- Write a letter to the editor or op-ed for your school or local newspaper in response to some person or group with whom you disagree. State your disagreement. Rather than attempt to refute their position, identify common ground that you share with that person or group and suggest ways that you might productively work together. Afterward, reflect on the strengths and weaknesses of this approach to public arguing.
- What policies, if any, does your school have for fostering diversity on campus and in the classroom? Does this concept of diversity include anything about how people speak about and across differences? How might the policy—or people’s awareness of it—create more civil discourse on your campus or in your community? Join with one or more classmates to create a list of “rules of intellectual engagement” and then submit this list to your student government. Publicize your proposal by writing an op-ed to your campus or local newspaper.
- What issues do you think that students on your campus or members in your local community should be talking about but are not? Hold a small roundtable discussion to brainstorm ideas or to begin discussing these issues. You might choose to keep the group small. You might also talk with your initial group about hosting several roundtable discussions in which each member would facilitate their own conversation with more members of the campus or local community. In publicizing the event, you should emphasize that, rather than “winning” arguments, your purpose is to bring people together in a non-threatening environment where they can share their perspectives and concerns openly.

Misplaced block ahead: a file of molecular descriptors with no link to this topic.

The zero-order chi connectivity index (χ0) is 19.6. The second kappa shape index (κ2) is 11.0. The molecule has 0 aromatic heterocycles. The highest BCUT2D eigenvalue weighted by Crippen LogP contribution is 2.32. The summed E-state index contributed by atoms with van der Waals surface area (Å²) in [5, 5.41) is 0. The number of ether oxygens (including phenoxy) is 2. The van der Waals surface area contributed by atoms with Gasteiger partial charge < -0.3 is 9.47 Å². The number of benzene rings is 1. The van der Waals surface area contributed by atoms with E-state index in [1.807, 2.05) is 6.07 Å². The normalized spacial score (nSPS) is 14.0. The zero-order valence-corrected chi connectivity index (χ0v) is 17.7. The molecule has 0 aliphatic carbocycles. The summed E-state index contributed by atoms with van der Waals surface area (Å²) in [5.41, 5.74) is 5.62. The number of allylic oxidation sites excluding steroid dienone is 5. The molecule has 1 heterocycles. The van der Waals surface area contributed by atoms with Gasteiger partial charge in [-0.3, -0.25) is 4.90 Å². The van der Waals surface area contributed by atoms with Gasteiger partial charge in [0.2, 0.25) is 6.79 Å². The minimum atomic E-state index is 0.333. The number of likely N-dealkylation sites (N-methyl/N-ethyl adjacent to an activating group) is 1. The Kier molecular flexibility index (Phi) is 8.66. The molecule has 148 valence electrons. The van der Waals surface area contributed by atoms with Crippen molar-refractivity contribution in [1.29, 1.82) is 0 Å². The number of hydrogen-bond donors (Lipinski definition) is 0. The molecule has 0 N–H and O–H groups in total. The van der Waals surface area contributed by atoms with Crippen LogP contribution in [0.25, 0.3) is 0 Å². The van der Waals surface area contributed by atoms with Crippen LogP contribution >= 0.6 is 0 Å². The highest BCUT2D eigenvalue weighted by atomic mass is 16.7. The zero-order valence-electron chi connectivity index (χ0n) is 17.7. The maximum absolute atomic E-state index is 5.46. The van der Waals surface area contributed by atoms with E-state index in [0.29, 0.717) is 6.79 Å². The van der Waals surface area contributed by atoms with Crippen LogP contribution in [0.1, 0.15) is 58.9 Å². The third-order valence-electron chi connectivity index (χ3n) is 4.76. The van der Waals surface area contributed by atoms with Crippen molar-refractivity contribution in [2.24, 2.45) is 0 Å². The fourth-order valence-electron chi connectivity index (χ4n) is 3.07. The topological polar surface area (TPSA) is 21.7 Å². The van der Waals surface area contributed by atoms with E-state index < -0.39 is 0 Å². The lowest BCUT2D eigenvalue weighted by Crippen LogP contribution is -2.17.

- The next time someone speaks negatively about another person or position, ask him or her one or more of the following questions: I know you feel negatively about ____, but can you identify something positive about the person or position? Why do you think the person/group you oppose came to their position? How might we find common ground to work with—or at least understand—this person or position?
- In the next election cycle, invite state or local candidates to your campus or community to speak. Request that they use “fair-minded words” about their political “opponents” and identify common ground before they talk about the differences between them and their opponents.
Last updated May 6, 2016